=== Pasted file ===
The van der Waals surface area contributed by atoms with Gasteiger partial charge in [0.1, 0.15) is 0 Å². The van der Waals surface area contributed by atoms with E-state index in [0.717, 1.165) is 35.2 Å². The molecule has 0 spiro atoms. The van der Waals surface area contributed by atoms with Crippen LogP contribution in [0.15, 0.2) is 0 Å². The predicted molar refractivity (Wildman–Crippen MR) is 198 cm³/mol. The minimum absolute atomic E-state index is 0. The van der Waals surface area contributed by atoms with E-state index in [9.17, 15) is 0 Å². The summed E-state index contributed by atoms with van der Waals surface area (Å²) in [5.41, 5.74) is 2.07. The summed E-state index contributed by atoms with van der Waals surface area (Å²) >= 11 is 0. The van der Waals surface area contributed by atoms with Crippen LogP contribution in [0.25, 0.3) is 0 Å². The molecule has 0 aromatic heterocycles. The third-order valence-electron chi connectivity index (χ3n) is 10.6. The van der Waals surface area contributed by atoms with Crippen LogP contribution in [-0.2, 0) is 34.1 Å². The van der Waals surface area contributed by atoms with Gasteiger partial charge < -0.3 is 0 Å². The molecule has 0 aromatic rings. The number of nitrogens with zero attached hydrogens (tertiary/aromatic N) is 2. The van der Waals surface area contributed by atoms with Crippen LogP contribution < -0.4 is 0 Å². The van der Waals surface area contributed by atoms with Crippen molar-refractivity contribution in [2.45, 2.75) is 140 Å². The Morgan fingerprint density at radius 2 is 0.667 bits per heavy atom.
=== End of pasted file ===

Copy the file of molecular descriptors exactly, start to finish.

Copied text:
The van der Waals surface area contributed by atoms with Gasteiger partial charge in [0.1, 0.15) is 0 Å². The van der Waals surface area contributed by atoms with E-state index in [0.717, 1.165) is 35.2 Å². The molecule has 0 spiro atoms. The van der Waals surface area contributed by atoms with Crippen LogP contribution in [0.15, 0.2) is 0 Å². The predicted molar refractivity (Wildman–Crippen MR) is 198 cm³/mol. The minimum absolute atomic E-state index is 0. The van der Waals surface area contributed by atoms with E-state index in [9.17, 15) is 0 Å². The summed E-state index contributed by atoms with van der Waals surface area (Å²) in [5.41, 5.74) is 2.07. The summed E-state index contributed by atoms with van der Waals surface area (Å²) >= 11 is 0. The van der Waals surface area contributed by atoms with Crippen LogP contribution in [0.25, 0.3) is 0 Å². The molecule has 0 aromatic heterocycles. The third-order valence-electron chi connectivity index (χ3n) is 10.6. The van der Waals surface area contributed by atoms with Crippen LogP contribution in [-0.2, 0) is 34.1 Å². The van der Waals surface area contributed by atoms with Gasteiger partial charge < -0.3 is 0 Å². The molecule has 0 aromatic rings. The number of nitrogens with zero attached hydrogens (tertiary/aromatic N) is 2. The van der Waals surface area contributed by atoms with Crippen LogP contribution < -0.4 is 0 Å². The van der Waals surface area contributed by atoms with Crippen molar-refractivity contribution in [2.45, 2.75) is 140 Å². The Morgan fingerprint density at radius 2 is 0.667 bits per heavy atom.